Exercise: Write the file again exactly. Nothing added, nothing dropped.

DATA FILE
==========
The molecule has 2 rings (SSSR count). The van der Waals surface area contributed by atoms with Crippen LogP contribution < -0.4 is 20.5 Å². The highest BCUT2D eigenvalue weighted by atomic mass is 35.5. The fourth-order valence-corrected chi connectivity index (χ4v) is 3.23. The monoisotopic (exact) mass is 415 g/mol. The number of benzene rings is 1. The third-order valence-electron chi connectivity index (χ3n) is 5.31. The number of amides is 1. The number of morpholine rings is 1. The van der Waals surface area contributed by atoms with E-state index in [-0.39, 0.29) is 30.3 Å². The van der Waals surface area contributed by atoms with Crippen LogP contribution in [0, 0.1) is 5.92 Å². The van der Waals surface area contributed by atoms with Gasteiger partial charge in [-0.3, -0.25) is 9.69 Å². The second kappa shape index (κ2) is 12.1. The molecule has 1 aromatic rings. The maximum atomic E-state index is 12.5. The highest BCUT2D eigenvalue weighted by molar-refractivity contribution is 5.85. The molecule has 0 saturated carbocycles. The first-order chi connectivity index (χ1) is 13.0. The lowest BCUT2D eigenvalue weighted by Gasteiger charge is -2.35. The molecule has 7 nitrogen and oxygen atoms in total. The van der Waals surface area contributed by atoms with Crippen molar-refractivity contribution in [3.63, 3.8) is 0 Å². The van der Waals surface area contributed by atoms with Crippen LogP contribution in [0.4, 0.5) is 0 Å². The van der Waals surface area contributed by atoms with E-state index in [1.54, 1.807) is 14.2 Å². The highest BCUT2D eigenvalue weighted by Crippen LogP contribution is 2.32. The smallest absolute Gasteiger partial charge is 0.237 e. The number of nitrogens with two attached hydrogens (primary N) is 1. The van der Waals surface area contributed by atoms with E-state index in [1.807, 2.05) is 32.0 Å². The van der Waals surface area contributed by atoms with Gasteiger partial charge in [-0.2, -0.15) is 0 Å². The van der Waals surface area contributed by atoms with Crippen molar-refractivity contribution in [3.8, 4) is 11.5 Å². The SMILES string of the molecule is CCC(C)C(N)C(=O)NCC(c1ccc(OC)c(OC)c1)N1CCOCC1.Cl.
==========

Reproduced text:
The molecule has 2 rings (SSSR count). The van der Waals surface area contributed by atoms with Crippen LogP contribution < -0.4 is 20.5 Å². The highest BCUT2D eigenvalue weighted by atomic mass is 35.5. The fourth-order valence-corrected chi connectivity index (χ4v) is 3.23. The monoisotopic (exact) mass is 415 g/mol. The number of benzene rings is 1. The third-order valence-electron chi connectivity index (χ3n) is 5.31. The number of amides is 1. The number of morpholine rings is 1. The van der Waals surface area contributed by atoms with E-state index in [-0.39, 0.29) is 30.3 Å². The van der Waals surface area contributed by atoms with Crippen LogP contribution in [0, 0.1) is 5.92 Å². The van der Waals surface area contributed by atoms with Gasteiger partial charge in [-0.3, -0.25) is 9.69 Å². The second kappa shape index (κ2) is 12.1. The molecule has 1 aromatic rings. The maximum atomic E-state index is 12.5. The highest BCUT2D eigenvalue weighted by molar-refractivity contribution is 5.85. The molecule has 0 saturated carbocycles. The first-order chi connectivity index (χ1) is 13.0. The lowest BCUT2D eigenvalue weighted by Gasteiger charge is -2.35. The molecule has 7 nitrogen and oxygen atoms in total. The van der Waals surface area contributed by atoms with Crippen molar-refractivity contribution in [3.63, 3.8) is 0 Å². The van der Waals surface area contributed by atoms with Crippen LogP contribution in [0.4, 0.5) is 0 Å². The van der Waals surface area contributed by atoms with E-state index in [1.54, 1.807) is 14.2 Å². The highest BCUT2D eigenvalue weighted by Crippen LogP contribution is 2.32. The smallest absolute Gasteiger partial charge is 0.237 e. The number of nitrogens with two attached hydrogens (primary N) is 1. The van der Waals surface area contributed by atoms with E-state index in [1.807, 2.05) is 32.0 Å². The van der Waals surface area contributed by atoms with Gasteiger partial charge in [-0.2, -0.15) is 0 Å². The van der Waals surface area contributed by atoms with Crippen molar-refractivity contribution in [3.8, 4) is 11.5 Å². The SMILES string of the molecule is CCC(C)C(N)C(=O)NCC(c1ccc(OC)c(OC)c1)N1CCOCC1.Cl.